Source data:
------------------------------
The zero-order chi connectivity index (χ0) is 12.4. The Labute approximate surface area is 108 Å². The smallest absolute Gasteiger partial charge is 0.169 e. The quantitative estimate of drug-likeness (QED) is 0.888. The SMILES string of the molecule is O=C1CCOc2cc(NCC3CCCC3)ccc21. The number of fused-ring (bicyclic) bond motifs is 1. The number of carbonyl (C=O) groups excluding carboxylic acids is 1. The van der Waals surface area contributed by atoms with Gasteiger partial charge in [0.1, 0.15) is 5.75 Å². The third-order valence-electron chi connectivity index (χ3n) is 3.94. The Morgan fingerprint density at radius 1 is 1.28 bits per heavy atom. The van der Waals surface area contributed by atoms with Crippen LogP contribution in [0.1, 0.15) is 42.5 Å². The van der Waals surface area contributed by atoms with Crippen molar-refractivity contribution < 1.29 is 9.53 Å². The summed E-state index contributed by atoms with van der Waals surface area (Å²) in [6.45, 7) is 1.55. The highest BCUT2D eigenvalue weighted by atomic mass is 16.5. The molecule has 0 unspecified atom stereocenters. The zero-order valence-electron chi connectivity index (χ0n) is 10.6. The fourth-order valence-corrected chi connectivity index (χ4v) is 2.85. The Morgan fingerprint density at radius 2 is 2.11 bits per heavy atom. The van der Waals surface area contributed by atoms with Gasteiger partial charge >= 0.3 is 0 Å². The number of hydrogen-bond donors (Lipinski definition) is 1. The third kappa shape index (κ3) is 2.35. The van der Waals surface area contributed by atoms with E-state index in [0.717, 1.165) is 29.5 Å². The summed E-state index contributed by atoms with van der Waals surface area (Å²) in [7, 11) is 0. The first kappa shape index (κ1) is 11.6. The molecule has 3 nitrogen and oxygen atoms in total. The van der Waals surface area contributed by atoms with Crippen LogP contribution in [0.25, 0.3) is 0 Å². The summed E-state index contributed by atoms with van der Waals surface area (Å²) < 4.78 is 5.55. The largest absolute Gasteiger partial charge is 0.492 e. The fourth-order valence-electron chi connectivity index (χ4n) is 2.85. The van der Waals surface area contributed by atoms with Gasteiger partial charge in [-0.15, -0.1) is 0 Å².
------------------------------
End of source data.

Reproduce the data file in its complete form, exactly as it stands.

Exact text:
The zero-order chi connectivity index (χ0) is 12.4. The Labute approximate surface area is 108 Å². The smallest absolute Gasteiger partial charge is 0.169 e. The quantitative estimate of drug-likeness (QED) is 0.888. The SMILES string of the molecule is O=C1CCOc2cc(NCC3CCCC3)ccc21. The number of fused-ring (bicyclic) bond motifs is 1. The number of carbonyl (C=O) groups excluding carboxylic acids is 1. The van der Waals surface area contributed by atoms with Gasteiger partial charge in [0.1, 0.15) is 5.75 Å². The third-order valence-electron chi connectivity index (χ3n) is 3.94. The Morgan fingerprint density at radius 1 is 1.28 bits per heavy atom. The van der Waals surface area contributed by atoms with Crippen LogP contribution in [0.1, 0.15) is 42.5 Å². The van der Waals surface area contributed by atoms with Crippen molar-refractivity contribution < 1.29 is 9.53 Å². The summed E-state index contributed by atoms with van der Waals surface area (Å²) in [6.45, 7) is 1.55. The highest BCUT2D eigenvalue weighted by atomic mass is 16.5. The molecule has 0 unspecified atom stereocenters. The zero-order valence-electron chi connectivity index (χ0n) is 10.6. The fourth-order valence-corrected chi connectivity index (χ4v) is 2.85. The Morgan fingerprint density at radius 2 is 2.11 bits per heavy atom. The van der Waals surface area contributed by atoms with Gasteiger partial charge >= 0.3 is 0 Å². The number of hydrogen-bond donors (Lipinski definition) is 1. The third kappa shape index (κ3) is 2.35. The van der Waals surface area contributed by atoms with E-state index in [0.717, 1.165) is 29.5 Å². The summed E-state index contributed by atoms with van der Waals surface area (Å²) in [7, 11) is 0. The first kappa shape index (κ1) is 11.6. The molecule has 3 nitrogen and oxygen atoms in total. The van der Waals surface area contributed by atoms with Crippen LogP contribution in [0.25, 0.3) is 0 Å². The summed E-state index contributed by atoms with van der Waals surface area (Å²) < 4.78 is 5.55. The largest absolute Gasteiger partial charge is 0.492 e. The fourth-order valence-electron chi connectivity index (χ4n) is 2.85. The van der Waals surface area contributed by atoms with Gasteiger partial charge in [-0.15, -0.1) is 0 Å².